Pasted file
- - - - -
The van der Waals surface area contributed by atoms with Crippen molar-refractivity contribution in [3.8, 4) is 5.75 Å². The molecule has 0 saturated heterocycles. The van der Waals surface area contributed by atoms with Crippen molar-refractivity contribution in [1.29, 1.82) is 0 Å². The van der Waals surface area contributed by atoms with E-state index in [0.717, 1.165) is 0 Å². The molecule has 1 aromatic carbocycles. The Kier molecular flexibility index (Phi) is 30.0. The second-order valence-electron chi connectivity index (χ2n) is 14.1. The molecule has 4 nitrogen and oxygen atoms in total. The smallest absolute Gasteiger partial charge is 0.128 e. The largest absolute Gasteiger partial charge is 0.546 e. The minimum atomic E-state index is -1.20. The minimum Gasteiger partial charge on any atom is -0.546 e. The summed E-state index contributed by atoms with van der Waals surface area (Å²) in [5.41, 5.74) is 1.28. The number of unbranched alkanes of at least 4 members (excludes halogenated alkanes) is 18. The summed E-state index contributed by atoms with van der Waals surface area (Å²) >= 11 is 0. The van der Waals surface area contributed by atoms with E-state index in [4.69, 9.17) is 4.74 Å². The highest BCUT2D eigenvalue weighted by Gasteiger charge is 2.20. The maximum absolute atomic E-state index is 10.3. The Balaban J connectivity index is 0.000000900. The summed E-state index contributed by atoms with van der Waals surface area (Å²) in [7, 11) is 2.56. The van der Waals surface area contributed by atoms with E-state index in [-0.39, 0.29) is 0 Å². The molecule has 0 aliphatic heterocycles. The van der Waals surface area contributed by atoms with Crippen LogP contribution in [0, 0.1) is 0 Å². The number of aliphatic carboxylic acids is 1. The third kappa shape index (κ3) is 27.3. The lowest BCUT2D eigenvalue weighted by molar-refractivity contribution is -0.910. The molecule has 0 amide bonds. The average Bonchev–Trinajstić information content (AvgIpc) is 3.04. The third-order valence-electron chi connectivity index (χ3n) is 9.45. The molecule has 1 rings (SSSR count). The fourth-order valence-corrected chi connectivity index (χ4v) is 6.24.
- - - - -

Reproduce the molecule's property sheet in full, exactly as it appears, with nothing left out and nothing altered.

The van der Waals surface area contributed by atoms with Crippen molar-refractivity contribution in [3.8, 4) is 5.75 Å². The molecule has 0 saturated heterocycles. The van der Waals surface area contributed by atoms with Crippen molar-refractivity contribution in [1.29, 1.82) is 0 Å². The van der Waals surface area contributed by atoms with E-state index in [0.717, 1.165) is 0 Å². The molecule has 1 aromatic carbocycles. The Kier molecular flexibility index (Phi) is 30.0. The second-order valence-electron chi connectivity index (χ2n) is 14.1. The molecule has 4 nitrogen and oxygen atoms in total. The smallest absolute Gasteiger partial charge is 0.128 e. The largest absolute Gasteiger partial charge is 0.546 e. The minimum atomic E-state index is -1.20. The minimum Gasteiger partial charge on any atom is -0.546 e. The summed E-state index contributed by atoms with van der Waals surface area (Å²) in [5.41, 5.74) is 1.28. The number of unbranched alkanes of at least 4 members (excludes halogenated alkanes) is 18. The summed E-state index contributed by atoms with van der Waals surface area (Å²) >= 11 is 0. The van der Waals surface area contributed by atoms with E-state index in [4.69, 9.17) is 4.74 Å². The highest BCUT2D eigenvalue weighted by Gasteiger charge is 2.20. The maximum absolute atomic E-state index is 10.3. The Balaban J connectivity index is 0.000000900. The summed E-state index contributed by atoms with van der Waals surface area (Å²) in [7, 11) is 2.56. The van der Waals surface area contributed by atoms with E-state index in [-0.39, 0.29) is 0 Å². The molecule has 0 aliphatic heterocycles. The van der Waals surface area contributed by atoms with Crippen LogP contribution in [0, 0.1) is 0 Å². The number of aliphatic carboxylic acids is 1. The third kappa shape index (κ3) is 27.3. The lowest BCUT2D eigenvalue weighted by molar-refractivity contribution is -0.910. The molecule has 0 amide bonds. The average Bonchev–Trinajstić information content (AvgIpc) is 3.04. The third-order valence-electron chi connectivity index (χ3n) is 9.45. The molecule has 1 rings (SSSR count). The fourth-order valence-corrected chi connectivity index (χ4v) is 6.24.